Highly parallel acoustic assembly of microparticles into well-ordered colloidal crystallites.

Published

Journal Article

The precise arrangement of microscopic objects is critical to the development of functional materials and ornately patterned surfaces. Here, we present an acoustics-based method for the rapid arrangement of microscopic particles into organized and programmable architectures, which are periodically spaced within a square assembly chamber. This macroscale device employs two-dimensional bulk acoustic standing waves to propel particles along the base of the chamber toward pressure nodes or antinodes, depending on the acoustic contrast factor of the particle, and is capable of simultaneously creating thousands of size-limited, isotropic and anisotropic assemblies within minutes. We pair experiments with Brownian dynamics simulations to model the migration kinetics and assembly patterns of spherical microparticles. We use these insights to predict and subsequently validate the onset of buckling of the assemblies into three-dimensional clusters by experiments upon increasing the acoustic pressure amplitude and the particle concentration. The simulations are also used to inform our experiments for the assembly of non-spherical particles, which are then recovered via fluid evaporation and directly inspected by electron microscopy. This method for assembly of particles offers several notable advantages over other approaches (e.g., magnetics, electrokinetics and optical tweezing) including simplicity, speed and scalability and can also be used in concert with other such approaches for enhancing the types of assemblies achievable.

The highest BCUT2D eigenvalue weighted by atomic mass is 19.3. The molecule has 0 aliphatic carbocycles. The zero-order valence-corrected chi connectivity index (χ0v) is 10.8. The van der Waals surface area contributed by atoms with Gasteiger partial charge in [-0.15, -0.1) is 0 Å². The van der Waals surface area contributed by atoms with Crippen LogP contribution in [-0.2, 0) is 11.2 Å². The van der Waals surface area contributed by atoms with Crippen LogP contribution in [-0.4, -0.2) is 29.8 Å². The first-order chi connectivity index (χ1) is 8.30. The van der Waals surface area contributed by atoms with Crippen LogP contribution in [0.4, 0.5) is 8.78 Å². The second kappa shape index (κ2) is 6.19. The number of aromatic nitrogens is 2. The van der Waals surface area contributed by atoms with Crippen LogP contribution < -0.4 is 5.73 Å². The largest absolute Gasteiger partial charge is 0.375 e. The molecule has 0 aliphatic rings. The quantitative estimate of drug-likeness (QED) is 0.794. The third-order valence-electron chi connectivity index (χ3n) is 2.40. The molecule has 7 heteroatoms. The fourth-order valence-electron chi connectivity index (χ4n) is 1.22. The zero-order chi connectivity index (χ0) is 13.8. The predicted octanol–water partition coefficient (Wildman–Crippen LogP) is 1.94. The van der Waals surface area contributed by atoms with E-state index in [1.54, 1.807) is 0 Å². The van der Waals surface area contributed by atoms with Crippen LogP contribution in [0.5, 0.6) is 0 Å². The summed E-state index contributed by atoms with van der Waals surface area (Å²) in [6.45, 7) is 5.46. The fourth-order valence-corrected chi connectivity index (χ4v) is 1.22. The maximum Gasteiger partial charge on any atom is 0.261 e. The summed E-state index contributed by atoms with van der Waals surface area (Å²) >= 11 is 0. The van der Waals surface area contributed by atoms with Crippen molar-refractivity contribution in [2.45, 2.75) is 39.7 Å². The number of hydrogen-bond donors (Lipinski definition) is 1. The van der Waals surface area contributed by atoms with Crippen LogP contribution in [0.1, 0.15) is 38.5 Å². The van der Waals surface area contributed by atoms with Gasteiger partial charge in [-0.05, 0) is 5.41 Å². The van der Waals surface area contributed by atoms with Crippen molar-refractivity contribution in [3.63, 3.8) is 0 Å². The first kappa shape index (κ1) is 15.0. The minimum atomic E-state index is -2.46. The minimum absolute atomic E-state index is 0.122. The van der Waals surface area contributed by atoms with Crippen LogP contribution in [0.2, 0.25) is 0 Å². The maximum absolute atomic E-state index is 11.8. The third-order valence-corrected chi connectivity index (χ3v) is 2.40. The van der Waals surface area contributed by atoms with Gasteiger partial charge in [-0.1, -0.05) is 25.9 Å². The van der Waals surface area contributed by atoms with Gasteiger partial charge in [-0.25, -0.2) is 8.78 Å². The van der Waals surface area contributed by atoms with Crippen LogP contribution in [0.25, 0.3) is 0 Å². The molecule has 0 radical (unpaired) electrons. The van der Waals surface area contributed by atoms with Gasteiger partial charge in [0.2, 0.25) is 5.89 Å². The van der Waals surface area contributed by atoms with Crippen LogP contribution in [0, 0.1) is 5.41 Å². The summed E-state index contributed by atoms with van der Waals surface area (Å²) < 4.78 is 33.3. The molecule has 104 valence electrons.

Full Text

Duke Authors

Cited Authors

  • Owens, CE; Shields, CW; Cruz, DF; Charbonneau, P; López, GP

Published Date

  • January 2016

Published In

Volume / Issue

  • 12 / 3

Start / End Page

  • 717 - 728

PubMed ID

  • 26558940

Pubmed Central ID

  • 26558940

Electronic International Standard Serial Number (EISSN)

  • 1744-6848

International Standard Serial Number (ISSN)

  • 1744-683X

Digital Object Identifier (DOI)

  • 10.1039/c5sm02348c

Language

  • eng